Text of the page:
Paranormal sightings and ghost stories have been told all throughout history. Ghosts, spectres, spirits, poltergeists, and demons have been the main suspects for supernatural behaviour for longer than we know. However, science may be able to explain some of these events.
In the 1980’s, a British engineer and lecturer in information technology, Vic Tandy was working late one night in a research laboratory of a medical manufacturing company. Before this night, word began to spread for weeks amongst staff that the labs were haunted. Tandy pushed this ridiculous theory aside and claimed their ‘ghosts’ were just the constant wheezing of the life support machines in the building.
However, that night Tandy had the abiding feeling that someone or something was in the room with him, despite being very much alone. Fear absorbed the man when something materialised in his peripheral vision. When Tandy turned his head, to face whatever this thing was, it vanished. Naturally, he went straight home because he was terrified, like all of us would be.
The next day Tandy returned to work; with his fencing sword I may add! You know, in case the spooky figure returns.
During the night, Vic decided to polish his sword whilst it was clamped in a sturdy vice. The sword, he noticed, was vibrating rapidly somehow; he deducted that something in the lab was causing the vibrations. It turned out to be a sound wave bouncing from one wall to the other. He determined that the frequency of the soundwave was around 19hz (18.98 to be exact) emitting from a recently installed extractor fan. When he turned the fan off, the sound wave disappeared, and so did the haunting feeling of being watched.
Tandy theorized that this infrasound frequency he discovered could be the reason for many supernatural sightings and wanted to put his hypothesis to the test.
An investigation took place in a supposedly haunted 14th-century pub cellar in Coventry, England. There were reports of alarming, supernatural experiences for many years, including sightings of a mysterious spectral grey lady. This building is where Tandy uncovered a 19Hz-ish standing wave; gaining further evidence to back his theory that this infrasound frequency causes ghostly hallucinations.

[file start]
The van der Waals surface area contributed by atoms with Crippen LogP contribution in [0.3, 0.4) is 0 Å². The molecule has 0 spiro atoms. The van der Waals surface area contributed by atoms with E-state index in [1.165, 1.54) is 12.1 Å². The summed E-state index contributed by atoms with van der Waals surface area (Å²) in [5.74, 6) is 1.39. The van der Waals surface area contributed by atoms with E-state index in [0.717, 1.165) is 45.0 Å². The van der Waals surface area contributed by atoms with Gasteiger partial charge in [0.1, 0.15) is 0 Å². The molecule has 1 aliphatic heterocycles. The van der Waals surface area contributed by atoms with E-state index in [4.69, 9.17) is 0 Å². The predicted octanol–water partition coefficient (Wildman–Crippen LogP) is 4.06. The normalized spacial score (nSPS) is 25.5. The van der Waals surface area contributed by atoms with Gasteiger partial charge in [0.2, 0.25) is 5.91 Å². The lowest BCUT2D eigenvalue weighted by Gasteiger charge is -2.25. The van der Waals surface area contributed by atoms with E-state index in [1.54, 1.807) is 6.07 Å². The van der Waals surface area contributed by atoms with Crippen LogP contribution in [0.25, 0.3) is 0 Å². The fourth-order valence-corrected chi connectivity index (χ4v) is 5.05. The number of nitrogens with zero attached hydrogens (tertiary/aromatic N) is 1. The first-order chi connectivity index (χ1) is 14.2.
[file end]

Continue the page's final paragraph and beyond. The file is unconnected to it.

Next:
How Infrasound Affects Human Emotions, Behaviour and Instinct
This frequency is within the infrasound range, which means it’s inaudible for us humans. However, we can still feel its effect.
Due to us only being able to hear things from 20Hz to 20kHz, we cannot naturally reproduce this sound. Infrasound can occur through things such as earthquakes, thunder, ocean waves, machinery and animals that use it to communicate.
Tandy learnt that low frequencies in this region can affect humans and animals in a multitude of ways; it causes dizziness, discomfort, blurred vision (by vibrating at the same frequency as your eyeballs), nausea, hallucinations, hyperventilation through fear which can then lead to panic attacks.
Interestingly enough, nature does use low frequencies to install fear. Research demonstrates that a tiger’s roar, prior to an attack, consists of frequencies around 18hz which then shocks and paralyses the intended victim for a few seconds.
Unfortunately for us, human exposure to infrasound is increasing due to man-made factors. Machinery, occupational conditions, wind farms, transportation etc. all contribute towards expanding infrasound.